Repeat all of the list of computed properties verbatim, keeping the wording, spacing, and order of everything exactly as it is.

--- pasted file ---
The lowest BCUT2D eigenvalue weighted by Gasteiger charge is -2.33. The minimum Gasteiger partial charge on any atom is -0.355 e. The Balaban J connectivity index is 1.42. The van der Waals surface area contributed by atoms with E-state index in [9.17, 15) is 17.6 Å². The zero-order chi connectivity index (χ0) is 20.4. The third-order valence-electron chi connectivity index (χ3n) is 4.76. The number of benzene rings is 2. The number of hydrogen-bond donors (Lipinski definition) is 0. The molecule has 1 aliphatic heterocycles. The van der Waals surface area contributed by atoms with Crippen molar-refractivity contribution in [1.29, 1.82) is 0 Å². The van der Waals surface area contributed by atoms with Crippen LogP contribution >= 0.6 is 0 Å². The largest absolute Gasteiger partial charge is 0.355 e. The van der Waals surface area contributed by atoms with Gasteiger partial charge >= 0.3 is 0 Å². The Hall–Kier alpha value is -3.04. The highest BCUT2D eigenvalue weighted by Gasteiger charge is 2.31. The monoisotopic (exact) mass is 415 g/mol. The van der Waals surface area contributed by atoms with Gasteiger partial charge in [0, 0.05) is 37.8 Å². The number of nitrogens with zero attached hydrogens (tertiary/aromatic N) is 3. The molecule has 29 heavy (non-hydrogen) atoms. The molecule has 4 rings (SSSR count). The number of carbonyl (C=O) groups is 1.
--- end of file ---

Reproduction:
The lowest BCUT2D eigenvalue weighted by Gasteiger charge is -2.33. The minimum Gasteiger partial charge on any atom is -0.355 e. The Balaban J connectivity index is 1.42. The van der Waals surface area contributed by atoms with E-state index in [9.17, 15) is 17.6 Å². The zero-order chi connectivity index (χ0) is 20.4. The third-order valence-electron chi connectivity index (χ3n) is 4.76. The number of benzene rings is 2. The number of hydrogen-bond donors (Lipinski definition) is 0. The molecule has 1 aliphatic heterocycles. The van der Waals surface area contributed by atoms with Crippen molar-refractivity contribution in [1.29, 1.82) is 0 Å². The van der Waals surface area contributed by atoms with Crippen LogP contribution >= 0.6 is 0 Å². The largest absolute Gasteiger partial charge is 0.355 e. The van der Waals surface area contributed by atoms with Gasteiger partial charge >= 0.3 is 0 Å². The Hall–Kier alpha value is -3.04. The highest BCUT2D eigenvalue weighted by Gasteiger charge is 2.31. The monoisotopic (exact) mass is 415 g/mol. The van der Waals surface area contributed by atoms with Gasteiger partial charge in [0, 0.05) is 37.8 Å². The number of nitrogens with zero attached hydrogens (tertiary/aromatic N) is 3. The molecule has 29 heavy (non-hydrogen) atoms. The molecule has 4 rings (SSSR count). The number of carbonyl (C=O) groups is 1.